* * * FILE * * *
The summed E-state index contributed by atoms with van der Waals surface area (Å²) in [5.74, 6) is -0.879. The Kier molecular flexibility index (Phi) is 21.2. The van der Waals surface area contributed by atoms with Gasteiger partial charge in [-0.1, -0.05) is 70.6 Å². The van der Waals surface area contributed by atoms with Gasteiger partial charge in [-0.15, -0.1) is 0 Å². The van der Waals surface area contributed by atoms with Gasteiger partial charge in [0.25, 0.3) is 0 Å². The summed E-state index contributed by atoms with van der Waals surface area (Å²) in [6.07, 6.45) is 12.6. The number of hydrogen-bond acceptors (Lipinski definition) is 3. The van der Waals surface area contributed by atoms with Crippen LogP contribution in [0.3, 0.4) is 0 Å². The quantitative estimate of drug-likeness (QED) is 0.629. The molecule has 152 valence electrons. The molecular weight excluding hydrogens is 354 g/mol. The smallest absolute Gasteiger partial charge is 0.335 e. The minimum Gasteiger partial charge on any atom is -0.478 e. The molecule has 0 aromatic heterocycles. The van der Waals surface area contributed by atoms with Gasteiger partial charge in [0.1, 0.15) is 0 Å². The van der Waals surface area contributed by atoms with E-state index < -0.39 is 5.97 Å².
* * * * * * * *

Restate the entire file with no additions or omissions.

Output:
The summed E-state index contributed by atoms with van der Waals surface area (Å²) in [5.74, 6) is -0.879. The Kier molecular flexibility index (Phi) is 21.2. The van der Waals surface area contributed by atoms with Gasteiger partial charge in [-0.1, -0.05) is 70.6 Å². The van der Waals surface area contributed by atoms with Gasteiger partial charge in [-0.15, -0.1) is 0 Å². The van der Waals surface area contributed by atoms with Gasteiger partial charge in [0.25, 0.3) is 0 Å². The summed E-state index contributed by atoms with van der Waals surface area (Å²) in [6.07, 6.45) is 12.6. The number of hydrogen-bond acceptors (Lipinski definition) is 3. The van der Waals surface area contributed by atoms with Crippen LogP contribution in [0.3, 0.4) is 0 Å². The quantitative estimate of drug-likeness (QED) is 0.629. The molecule has 152 valence electrons. The molecular weight excluding hydrogens is 354 g/mol. The smallest absolute Gasteiger partial charge is 0.335 e. The minimum Gasteiger partial charge on any atom is -0.478 e. The molecule has 0 aromatic heterocycles. The van der Waals surface area contributed by atoms with Gasteiger partial charge in [0.1, 0.15) is 0 Å². The van der Waals surface area contributed by atoms with E-state index < -0.39 is 5.97 Å².